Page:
A Window into Life in the Suburbs

"Consider how the lilies grow. They do not labor or spin. Yet I tell you, not even Solomon in all his splendor was dressed like one of these." Luke 12:27 (NIV)

Sunday, June 6, 2010

So Long... and Thanks for 40 Years?

Former US Vice President, Al Gore and his wife have gone their separate ways after 40 years of marriage.

When I hear something like that, my first thought is "why?" Needless to say I'm a busybody like most people but I was under the impression that when a couple reaches that kind of milestone, surely they would have worked through most of the usual marital kinks. Yes? No? All that effort of housetraining a man for 40 years... only to have to break in another.

Seriously though, it does beg the question... what would caues two people who have been together for so long to decide to call it quits. From all appearances, the marriage was happy and adultery doesn't appear to be an issue. So then having invested so much in the relationship over the years, building a life and then a family together, two people in the most intimate human relationship on earth then decide that it's all over and walk away?
Does 40 years count for nothing? Not that I'm saying that 40 is some kind of magic number but I didn't think marriage was like a career. Still, isn't a relationship of 40 years worth trying to save? Isn't there enough history there to want to make more history?

It is that I find depressing especially in view of my paltry 14 years.

Is there no hope for a couple that grows apart to find their way back to one another? To regroup and rebuild the relationship.
Isn't a lifelong marriage worth salvaging whatever the state of things?

Sometimes I wonder if we've (even those of us who value the marriage relationship highly) bought into the myth that passion is the goal of marriage. So when one no longer feels the passion -- it's over.

I'm sure someone will correct me if this view of marriage is too simplistic.

A few nights ago, while reading from Our Daily Bread, I was reminded of this all-important truth of "pressing on" from Paul's letter to the Philippians. While Paul wasn't referring to marriage in this letter, I think there's a vital truth here about perseverance that's disappearing from public discourse. Perseverance is gradually becoming an obsolete notion, belonging to a distant past. In an age of instant coffee and instant noodles, to persevere... to wait... to work hard over a period of time for success is countercultural.

A word that is synonymous with perseverance is endurance.

From dictionary.com, we note 4 related uses of the word:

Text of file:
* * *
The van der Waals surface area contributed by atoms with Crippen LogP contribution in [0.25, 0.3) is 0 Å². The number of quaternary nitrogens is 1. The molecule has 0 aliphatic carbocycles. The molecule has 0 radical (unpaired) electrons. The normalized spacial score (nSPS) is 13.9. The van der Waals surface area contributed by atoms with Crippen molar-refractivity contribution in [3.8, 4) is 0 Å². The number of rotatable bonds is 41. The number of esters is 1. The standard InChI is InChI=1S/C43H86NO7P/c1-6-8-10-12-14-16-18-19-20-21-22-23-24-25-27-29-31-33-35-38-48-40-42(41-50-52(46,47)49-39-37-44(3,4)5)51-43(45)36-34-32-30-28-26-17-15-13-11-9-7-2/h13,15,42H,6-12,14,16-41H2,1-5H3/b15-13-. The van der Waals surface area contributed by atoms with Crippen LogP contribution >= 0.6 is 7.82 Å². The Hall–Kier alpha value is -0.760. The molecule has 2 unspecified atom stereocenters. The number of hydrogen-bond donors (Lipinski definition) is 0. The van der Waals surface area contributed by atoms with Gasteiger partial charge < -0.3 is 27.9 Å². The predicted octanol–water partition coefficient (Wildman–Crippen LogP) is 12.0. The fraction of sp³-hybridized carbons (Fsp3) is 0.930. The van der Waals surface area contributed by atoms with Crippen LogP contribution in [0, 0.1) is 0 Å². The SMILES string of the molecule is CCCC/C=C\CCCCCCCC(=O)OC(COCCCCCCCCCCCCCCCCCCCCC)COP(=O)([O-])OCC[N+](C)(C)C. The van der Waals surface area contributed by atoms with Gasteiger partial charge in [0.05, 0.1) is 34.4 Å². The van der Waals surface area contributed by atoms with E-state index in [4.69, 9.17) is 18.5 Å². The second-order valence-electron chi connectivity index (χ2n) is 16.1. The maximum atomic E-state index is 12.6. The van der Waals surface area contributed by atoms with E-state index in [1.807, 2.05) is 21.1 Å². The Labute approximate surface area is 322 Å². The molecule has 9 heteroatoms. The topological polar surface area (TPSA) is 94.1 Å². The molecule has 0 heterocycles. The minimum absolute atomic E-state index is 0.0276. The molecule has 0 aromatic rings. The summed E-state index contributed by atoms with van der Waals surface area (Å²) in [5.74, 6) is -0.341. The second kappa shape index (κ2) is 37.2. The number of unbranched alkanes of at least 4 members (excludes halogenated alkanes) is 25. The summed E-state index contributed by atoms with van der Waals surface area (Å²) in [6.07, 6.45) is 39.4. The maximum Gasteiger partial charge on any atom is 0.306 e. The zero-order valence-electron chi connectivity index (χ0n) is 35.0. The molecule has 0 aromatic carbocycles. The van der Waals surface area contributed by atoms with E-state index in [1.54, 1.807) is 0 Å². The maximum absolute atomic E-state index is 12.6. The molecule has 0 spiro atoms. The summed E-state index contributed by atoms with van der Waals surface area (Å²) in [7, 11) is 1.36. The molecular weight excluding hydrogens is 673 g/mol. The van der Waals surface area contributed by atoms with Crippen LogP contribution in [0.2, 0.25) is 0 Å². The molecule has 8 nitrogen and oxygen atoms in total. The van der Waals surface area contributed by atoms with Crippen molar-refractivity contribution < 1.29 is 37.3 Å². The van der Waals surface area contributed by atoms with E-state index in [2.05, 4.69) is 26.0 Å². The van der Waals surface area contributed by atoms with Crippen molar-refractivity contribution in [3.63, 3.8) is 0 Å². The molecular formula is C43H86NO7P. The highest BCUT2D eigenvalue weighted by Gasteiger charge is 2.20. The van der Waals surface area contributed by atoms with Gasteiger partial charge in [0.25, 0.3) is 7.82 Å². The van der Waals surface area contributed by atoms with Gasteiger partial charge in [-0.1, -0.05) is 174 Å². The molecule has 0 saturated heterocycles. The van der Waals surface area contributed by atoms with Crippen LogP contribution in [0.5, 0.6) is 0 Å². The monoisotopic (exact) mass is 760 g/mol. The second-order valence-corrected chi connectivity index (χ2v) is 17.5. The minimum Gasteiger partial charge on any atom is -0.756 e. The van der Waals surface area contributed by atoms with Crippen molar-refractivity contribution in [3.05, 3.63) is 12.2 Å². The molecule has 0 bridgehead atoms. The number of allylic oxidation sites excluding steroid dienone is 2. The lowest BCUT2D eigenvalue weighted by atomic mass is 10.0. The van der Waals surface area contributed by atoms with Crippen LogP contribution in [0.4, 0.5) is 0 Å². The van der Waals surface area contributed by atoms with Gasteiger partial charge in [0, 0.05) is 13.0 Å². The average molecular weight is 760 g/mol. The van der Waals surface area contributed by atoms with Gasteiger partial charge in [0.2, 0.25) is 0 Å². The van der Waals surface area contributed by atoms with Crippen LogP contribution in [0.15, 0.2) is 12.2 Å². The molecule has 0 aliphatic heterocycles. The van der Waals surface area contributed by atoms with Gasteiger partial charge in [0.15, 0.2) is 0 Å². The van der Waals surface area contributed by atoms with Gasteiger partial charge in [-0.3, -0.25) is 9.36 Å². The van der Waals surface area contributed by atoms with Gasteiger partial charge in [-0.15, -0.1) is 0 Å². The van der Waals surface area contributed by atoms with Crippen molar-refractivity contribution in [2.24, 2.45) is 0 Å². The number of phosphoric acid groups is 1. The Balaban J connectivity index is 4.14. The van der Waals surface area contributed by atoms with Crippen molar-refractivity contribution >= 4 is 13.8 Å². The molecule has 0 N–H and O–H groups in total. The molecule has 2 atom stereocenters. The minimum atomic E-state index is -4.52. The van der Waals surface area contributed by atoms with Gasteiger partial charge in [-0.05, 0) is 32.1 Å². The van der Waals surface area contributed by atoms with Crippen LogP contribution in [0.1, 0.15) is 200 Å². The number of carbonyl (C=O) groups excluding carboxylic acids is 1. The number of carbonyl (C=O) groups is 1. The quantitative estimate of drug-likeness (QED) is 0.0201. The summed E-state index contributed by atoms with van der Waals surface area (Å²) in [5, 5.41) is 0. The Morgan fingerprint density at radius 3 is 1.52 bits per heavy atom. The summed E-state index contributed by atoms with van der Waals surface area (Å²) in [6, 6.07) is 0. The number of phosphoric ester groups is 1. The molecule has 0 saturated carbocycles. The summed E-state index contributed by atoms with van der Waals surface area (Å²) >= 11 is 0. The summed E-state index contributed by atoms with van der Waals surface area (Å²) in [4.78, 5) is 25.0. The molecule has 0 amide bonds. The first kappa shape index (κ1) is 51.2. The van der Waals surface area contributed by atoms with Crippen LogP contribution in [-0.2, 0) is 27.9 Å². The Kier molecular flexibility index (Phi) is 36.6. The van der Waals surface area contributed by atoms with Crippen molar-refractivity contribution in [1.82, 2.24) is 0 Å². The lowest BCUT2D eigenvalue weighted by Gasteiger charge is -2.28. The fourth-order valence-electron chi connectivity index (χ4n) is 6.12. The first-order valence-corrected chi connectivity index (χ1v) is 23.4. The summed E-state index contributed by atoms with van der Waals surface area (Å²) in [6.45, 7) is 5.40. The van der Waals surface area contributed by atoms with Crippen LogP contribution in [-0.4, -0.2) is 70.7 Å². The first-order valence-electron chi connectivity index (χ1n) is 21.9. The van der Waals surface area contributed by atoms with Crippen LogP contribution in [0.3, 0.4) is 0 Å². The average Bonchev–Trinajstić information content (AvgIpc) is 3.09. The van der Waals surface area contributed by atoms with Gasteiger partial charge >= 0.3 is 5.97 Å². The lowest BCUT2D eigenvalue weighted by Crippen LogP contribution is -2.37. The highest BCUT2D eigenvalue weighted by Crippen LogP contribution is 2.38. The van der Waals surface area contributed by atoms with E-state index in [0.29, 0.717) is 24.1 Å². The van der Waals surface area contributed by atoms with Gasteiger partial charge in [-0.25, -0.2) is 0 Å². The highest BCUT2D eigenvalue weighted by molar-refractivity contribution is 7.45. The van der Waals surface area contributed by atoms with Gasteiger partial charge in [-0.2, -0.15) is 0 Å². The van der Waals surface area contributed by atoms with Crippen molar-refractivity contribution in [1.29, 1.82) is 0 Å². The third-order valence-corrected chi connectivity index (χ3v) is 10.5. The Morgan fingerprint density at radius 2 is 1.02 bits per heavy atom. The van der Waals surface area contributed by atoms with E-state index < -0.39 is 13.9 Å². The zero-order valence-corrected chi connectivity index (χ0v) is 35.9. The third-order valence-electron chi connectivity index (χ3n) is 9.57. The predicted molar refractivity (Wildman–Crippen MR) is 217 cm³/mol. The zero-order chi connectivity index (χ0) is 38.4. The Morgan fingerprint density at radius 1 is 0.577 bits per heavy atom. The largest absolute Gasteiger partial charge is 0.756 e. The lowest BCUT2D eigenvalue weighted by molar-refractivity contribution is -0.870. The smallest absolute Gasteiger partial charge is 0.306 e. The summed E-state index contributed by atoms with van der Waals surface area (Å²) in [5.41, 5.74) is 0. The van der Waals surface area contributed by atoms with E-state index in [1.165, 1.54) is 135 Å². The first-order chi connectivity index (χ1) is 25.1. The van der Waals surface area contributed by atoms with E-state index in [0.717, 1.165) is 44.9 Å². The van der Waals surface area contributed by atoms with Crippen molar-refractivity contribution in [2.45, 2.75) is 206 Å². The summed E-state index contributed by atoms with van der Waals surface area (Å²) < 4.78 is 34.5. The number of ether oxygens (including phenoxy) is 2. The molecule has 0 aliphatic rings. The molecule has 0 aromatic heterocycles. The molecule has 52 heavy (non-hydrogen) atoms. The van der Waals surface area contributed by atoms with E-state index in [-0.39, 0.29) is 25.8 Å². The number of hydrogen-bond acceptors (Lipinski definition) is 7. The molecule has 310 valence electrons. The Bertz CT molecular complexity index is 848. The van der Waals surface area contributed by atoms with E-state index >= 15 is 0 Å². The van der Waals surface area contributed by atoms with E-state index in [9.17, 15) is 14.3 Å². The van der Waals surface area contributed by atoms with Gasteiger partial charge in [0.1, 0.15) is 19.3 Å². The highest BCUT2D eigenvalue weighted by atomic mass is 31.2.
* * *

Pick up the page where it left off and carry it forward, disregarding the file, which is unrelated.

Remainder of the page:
1. the fact or power of enduring or bearing pain, hardships, etc.
2. the ability or strength to continue or last, esp. despite fatigue, stress, or other adverse conditions; stamina: He has amazing physical endurance.
3. lasting quality; duration: His friendships have little endurance.
4. something endured, as a hardship; trial. 
Endurance is a word rich in meaning... it's the sort of word that athletes use as they train their bodies into submission. But they do it because they are focused on a particular goal and they are willing to do what it takes to get there.

The Chinese word for endure is the word "ren". Basically, it is composed of two separate characters.

The top character is "dao" is the word for "knife" and the bottom character is "xin" which is the word for "heart".

Combining the two characters conveys the idea of endurance as something akin to cutting one's heart to the point of shedding blood. Observe the little extra splotch on the left hand side of the "dao" character.

I suppose there are no guarantees in life and not even when you are a follower of Christ. But we are exhorted to persevere because our calling is heavenly and our reward is eternal.

12 Not that I have already lobtained this or am already perfect, but I press on to make it my own, because Christ Jesus has made me his own. 13 Brothers, I do not consider that I have made it my own. But one thing I do: forgetting what lies behind and straining forward to what lies ahead, 14 I press on toward the goal for the prize of the upward call of God in Christ Jesus. 15 Let those of us who are mature think this way, and if in anything you think otherwise, God will reveal that also to you. 16 Only let us hold true to what we have attained.  (Philippians 3:12-16, ESV)

I suppose it's easy to give up when you believe that this world is all there is. But if we believe that our lives have eternal significance then persevering in the face of trials makes a lot more sense. When eternity is the goal then 20, 30, 40 years is a mere drip in an ocean that knows no bounds.


  1. Hi Lilian, would love to send you an email but can't find an address here on your blog. Could you email me at editor@footprintsaustralia.com? Ta!

  2. Hi Lilian.

    I agree, somtimes I just wonder how it could be possible after so long. I've only been married for 10 years but we've grown sooo much in that time and chose to love eachother through everything. It makes us stronger together. I'm looking forward to the next 30 years. For us, it's only getting better!


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